The Supreme Court of Victoria considers the elements required to set aside a statutory demand where the company asserts an off-setting claim.
In the matter of Innovision Developments Pty Ltd v Martorella & Anor  VSC 390, the Supreme Court of Victoria set aside a creditor’s statutory demand for payment of a debt even though the debt was a money judgment entered by that court in favour of the creditor.
On 24 June 2011, a judgement was entered by the Supreme Court of Victoria ordering Innovision Developments Pty Ltd (“Innovision”) to pay the costs of Mr and Mrs Martorella. The costs were fixed in the amount of $59,352.41 as of 10 April 2012. On 2 May 2012, the Martorellas served a statutory demand on Innovision demanding payment of the above sum. Innovision made an application under s 459G of the Corporations Act 2001 to set aside the statutory demand.
There was no genuine dispute between the Martorellas and Innovision about the existence or amount of the judgment debt to which the demand related. Innovision chose not to rely on the genuine dispute limb of s 459. Rather, it relied on the other limb of that section. It contended that it had an offsetting claim under s 459H(5) of the Act. An offsetting claim under this section means:
A genuine claim that the company has against the respondent by way of counterclaim, set-off or cross demand (even if it does not arise out of the same transaction or circumstances as a debt to which the demand relates).
The facts of the initial dispute concerned a contract to purchase land. The sale price under the contract was $6,000,000. Innovision paid a $500,000 deposit to the Martorellas. Innovision was unable to complete the contract on the agreed settlement date so the Martorellas served a 14 day rescission notice on Innovision. During this 14 day period, the parties entered into a Deed of Variation. This required Innovision to pay the Martorellas a further $900,000 by way of deposit, making the total deposit $1.4 million. The date of settlement was also extended. Again, the contract did not settle and was terminated by the Martorellas.
The Martorellas claimed that the total deposit had been forfeited to them. Innovision then lodged a caveat against the title to the land. It asserted it had an equitable lien arising out of a relief against forfeiture in respect of the deposit monies. Consequently, the Martorellas commenced proceedings to have the caveat removed. Dixon J ordered the removal of the caveat and that Innovision pay the Martorellas’ costs.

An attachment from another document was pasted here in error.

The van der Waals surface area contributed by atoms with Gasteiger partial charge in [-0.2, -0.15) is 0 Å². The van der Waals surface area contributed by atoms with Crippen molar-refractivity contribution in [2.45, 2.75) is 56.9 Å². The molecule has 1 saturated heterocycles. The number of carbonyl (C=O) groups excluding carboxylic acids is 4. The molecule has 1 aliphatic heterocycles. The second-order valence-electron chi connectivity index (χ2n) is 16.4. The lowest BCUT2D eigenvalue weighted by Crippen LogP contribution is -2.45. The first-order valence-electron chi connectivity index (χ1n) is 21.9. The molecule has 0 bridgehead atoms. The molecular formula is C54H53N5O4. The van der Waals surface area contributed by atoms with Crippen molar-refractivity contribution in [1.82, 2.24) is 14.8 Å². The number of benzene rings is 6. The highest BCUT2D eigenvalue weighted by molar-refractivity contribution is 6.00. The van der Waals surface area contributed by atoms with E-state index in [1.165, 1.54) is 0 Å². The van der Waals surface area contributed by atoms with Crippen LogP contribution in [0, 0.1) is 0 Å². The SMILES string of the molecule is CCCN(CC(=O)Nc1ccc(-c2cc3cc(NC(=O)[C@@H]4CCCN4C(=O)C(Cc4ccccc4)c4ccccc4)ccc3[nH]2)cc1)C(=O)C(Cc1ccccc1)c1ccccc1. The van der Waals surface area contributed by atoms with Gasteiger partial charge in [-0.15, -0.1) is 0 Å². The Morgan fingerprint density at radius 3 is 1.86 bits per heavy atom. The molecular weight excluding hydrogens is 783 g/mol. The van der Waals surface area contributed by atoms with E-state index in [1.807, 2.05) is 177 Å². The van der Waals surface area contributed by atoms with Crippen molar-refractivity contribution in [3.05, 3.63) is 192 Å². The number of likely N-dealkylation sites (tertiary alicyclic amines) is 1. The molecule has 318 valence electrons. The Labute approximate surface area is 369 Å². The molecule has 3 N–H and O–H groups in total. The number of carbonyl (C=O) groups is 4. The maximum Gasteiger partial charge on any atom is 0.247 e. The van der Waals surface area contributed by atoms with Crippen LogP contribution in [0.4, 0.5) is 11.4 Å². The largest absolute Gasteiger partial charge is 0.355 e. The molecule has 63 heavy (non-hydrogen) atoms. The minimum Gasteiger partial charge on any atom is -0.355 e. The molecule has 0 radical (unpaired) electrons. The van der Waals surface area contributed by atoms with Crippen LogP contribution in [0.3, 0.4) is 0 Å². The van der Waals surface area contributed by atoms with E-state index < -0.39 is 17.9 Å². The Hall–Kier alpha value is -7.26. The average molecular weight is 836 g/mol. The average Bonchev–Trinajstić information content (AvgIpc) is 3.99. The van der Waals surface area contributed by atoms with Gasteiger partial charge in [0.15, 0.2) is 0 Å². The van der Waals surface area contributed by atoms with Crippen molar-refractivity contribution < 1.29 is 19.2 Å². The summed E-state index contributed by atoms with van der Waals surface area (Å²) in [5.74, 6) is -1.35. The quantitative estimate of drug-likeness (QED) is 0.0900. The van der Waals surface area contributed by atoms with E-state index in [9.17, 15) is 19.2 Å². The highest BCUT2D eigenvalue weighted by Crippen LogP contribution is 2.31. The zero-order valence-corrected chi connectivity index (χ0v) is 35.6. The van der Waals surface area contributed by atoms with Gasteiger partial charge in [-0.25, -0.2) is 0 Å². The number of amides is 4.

Application to set aside statutory demand
A further proceeding was then commenced by Innovision claiming relief against forfeiture of the deposit paid on the basis that it was a penalty. This matter was still on foot when Innovision applied to set aside the statutory demand. Gardiner AsJ had to determine whether the action for relief against forfeiture constituted a genuine offsetting claim. And whether the statutory demand should be set aside.
PRINCIPLES OF OFFSETTING CLAIMS
The term ‘cross-demand’ has been interpreted widely, and has been defined to include:
“any claim for damages which exists at the time the application to set aside the statutory demand is made, which is for a monetary amount capable of quantification, whether or not it arises out of the same transaction or circumstances as the debt to which the statutory demand relates (Re Brink; Ex parte Commercial Banking Co of Sydney Ltd)”
When deciding whether an offsetting claim exists, the test adopted by the courts is whether there is a serious question to be tried (i.e. the claim must not be frivolous or vexacious). If there is a genuine claim to offset the amount set out in the statutory demand, the statutory demand must be set aside.
Gardiner AsJ explained the rationale and policy considerations of s 459H(5) of the Act as follows:
“The provisions work so that companies found to have offsetting claims are not presumed to be insolvent as the demand will be set aside; rather, the offsetting claim is required to be litigated in other proceedings in order to ascertain the balance of account between the parties.”
Gardiner AsJ therefore held that Innovision had a genuine offsetting claim. Gardiner AsJ identified that if Innovision was successful in its action for relief against forfeiture, the Court would make an order in Innovision’s favour which would result in a judgement in its favour of $900,000. The action therefore could be considered a genuine offsetting claim. The statutory demand served on Innovision was set aside.
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